Is [the serial killer] insane or legitimately possessed? Beukes doesn’t answer this question fully until the well-executed final chapters of her thriller, but the journey there is exquisitely paced and impeccably controlled … The domestic emotional struggles of the crusading cop and her precocious daughter are as engrossing as the hunt for the killer. Beukes also commits to the other members of her ensemble cast with brisk, suspenseful chapters that crackle with authentic shifts in narrative voice … an enormously satisfying novel that employs the best attributes of multiple genres to dramatize big ideas about art, the Internet and urban decay.
As a horror and suspense novel, Broken Monsters is flawless — I haven't read a scarier, more tense book in years. But Beukes brings so much more to the table: There's a huge amount of bitter social satire here … Broken Monsters is very much a novel of the present. The city of Detroit is a major, tragic character in the novel — ‘Some people have ghost towns, we have a whole ghost city,’ as one local artist puts it … It's hard to overstate how ambitious Broken Monsters is, maybe because Beukes somehow manages to make it look easy. Her prose is unhindered, exuberant and something like addictive.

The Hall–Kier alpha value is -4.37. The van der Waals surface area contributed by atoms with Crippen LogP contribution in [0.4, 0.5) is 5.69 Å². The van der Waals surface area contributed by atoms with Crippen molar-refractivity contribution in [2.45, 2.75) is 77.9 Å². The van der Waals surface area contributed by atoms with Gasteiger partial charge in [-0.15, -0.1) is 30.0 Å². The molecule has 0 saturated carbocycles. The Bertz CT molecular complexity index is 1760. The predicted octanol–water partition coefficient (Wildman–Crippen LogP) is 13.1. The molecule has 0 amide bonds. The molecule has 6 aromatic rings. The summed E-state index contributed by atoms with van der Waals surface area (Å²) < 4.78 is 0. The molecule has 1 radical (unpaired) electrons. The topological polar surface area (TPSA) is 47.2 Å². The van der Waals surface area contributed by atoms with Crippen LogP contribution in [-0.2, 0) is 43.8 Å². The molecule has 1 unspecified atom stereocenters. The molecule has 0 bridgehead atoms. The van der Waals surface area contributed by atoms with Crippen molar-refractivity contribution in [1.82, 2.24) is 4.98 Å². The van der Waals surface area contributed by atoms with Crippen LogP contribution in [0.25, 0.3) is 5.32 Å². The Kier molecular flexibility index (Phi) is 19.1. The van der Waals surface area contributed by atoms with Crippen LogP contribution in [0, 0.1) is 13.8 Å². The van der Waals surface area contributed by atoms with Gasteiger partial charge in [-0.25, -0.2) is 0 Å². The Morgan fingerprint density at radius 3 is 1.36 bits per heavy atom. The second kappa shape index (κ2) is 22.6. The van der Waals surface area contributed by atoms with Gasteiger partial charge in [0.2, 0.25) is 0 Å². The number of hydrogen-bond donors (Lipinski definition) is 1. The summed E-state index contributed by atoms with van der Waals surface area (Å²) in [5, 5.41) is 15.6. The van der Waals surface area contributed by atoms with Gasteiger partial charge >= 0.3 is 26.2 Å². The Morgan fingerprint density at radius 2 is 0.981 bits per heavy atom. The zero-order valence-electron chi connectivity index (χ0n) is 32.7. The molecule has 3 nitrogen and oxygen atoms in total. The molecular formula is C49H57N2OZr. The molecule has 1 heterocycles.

Lauren Beukes' captivating Broken Monsters defies the standard tropes of the serial killer genre to become a thoroughly modern, supernatural thriller set against the backdrop of a crumbling American city (Detroit) attempting to piece itself back together … The book's main characters are connected by nightmarish hallucinations, and while Beukes' supernatural touch is a refreshing addition to the crime fiction genre, the source of these phantasms is somewhat opaque and mildly frustrating, though beautifully drawn and full of doom … There is a tense push-pull between the inhabitants of Detroit and their gentrifying occupiers about who is allowed to create the narrative of city and who is the most reliable narrator of perceptions of the place.